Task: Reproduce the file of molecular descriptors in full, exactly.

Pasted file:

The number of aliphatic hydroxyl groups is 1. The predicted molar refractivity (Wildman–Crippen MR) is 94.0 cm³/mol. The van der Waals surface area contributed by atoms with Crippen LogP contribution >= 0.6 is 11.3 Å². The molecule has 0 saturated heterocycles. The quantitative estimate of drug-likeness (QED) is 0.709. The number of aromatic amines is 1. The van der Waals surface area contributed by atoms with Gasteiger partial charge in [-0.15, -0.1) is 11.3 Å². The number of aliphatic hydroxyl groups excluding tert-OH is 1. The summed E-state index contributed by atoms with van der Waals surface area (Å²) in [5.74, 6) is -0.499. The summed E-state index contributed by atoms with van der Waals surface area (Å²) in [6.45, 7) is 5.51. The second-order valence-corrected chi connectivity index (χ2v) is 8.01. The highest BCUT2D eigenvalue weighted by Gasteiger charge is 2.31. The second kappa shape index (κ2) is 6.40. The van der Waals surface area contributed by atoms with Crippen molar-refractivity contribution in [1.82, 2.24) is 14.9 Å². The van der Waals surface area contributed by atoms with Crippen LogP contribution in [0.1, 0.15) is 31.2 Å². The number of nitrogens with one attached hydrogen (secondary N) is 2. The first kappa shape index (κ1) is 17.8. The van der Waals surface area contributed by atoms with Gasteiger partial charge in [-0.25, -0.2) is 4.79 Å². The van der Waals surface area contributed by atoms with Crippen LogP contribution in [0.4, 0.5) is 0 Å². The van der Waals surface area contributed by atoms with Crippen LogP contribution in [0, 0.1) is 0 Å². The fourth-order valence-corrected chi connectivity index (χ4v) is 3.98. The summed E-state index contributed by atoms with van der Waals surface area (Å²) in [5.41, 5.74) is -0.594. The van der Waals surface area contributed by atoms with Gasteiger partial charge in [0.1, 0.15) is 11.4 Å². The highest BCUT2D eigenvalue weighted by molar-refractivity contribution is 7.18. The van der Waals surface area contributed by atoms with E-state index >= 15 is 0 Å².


The number of aliphatic hydroxyl groups is 1. The predicted molar refractivity (Wildman–Crippen MR) is 94.0 cm³/mol. The van der Waals surface area contributed by atoms with Crippen LogP contribution >= 0.6 is 11.3 Å². The molecule has 0 saturated heterocycles. The quantitative estimate of drug-likeness (QED) is 0.709. The number of aromatic amines is 1. The van der Waals surface area contributed by atoms with Gasteiger partial charge in [-0.15, -0.1) is 11.3 Å². The number of aliphatic hydroxyl groups excluding tert-OH is 1. The summed E-state index contributed by atoms with van der Waals surface area (Å²) in [5.74, 6) is -0.499. The summed E-state index contributed by atoms with van der Waals surface area (Å²) in [6.45, 7) is 5.51. The second-order valence-corrected chi connectivity index (χ2v) is 8.01. The highest BCUT2D eigenvalue weighted by Gasteiger charge is 2.31. The second kappa shape index (κ2) is 6.40. The van der Waals surface area contributed by atoms with Crippen molar-refractivity contribution in [1.82, 2.24) is 14.9 Å². The van der Waals surface area contributed by atoms with Crippen LogP contribution in [0.1, 0.15) is 31.2 Å². The number of nitrogens with one attached hydrogen (secondary N) is 2. The first kappa shape index (κ1) is 17.8. The van der Waals surface area contributed by atoms with Gasteiger partial charge in [-0.25, -0.2) is 4.79 Å². The van der Waals surface area contributed by atoms with Crippen LogP contribution in [0.4, 0.5) is 0 Å². The van der Waals surface area contributed by atoms with Crippen LogP contribution in [0, 0.1) is 0 Å². The fourth-order valence-corrected chi connectivity index (χ4v) is 3.98. The summed E-state index contributed by atoms with van der Waals surface area (Å²) in [5.41, 5.74) is -0.594. The van der Waals surface area contributed by atoms with Gasteiger partial charge in [0.1, 0.15) is 11.4 Å². The highest BCUT2D eigenvalue weighted by molar-refractivity contribution is 7.18. The van der Waals surface area contributed by atoms with E-state index >= 15 is 0 Å².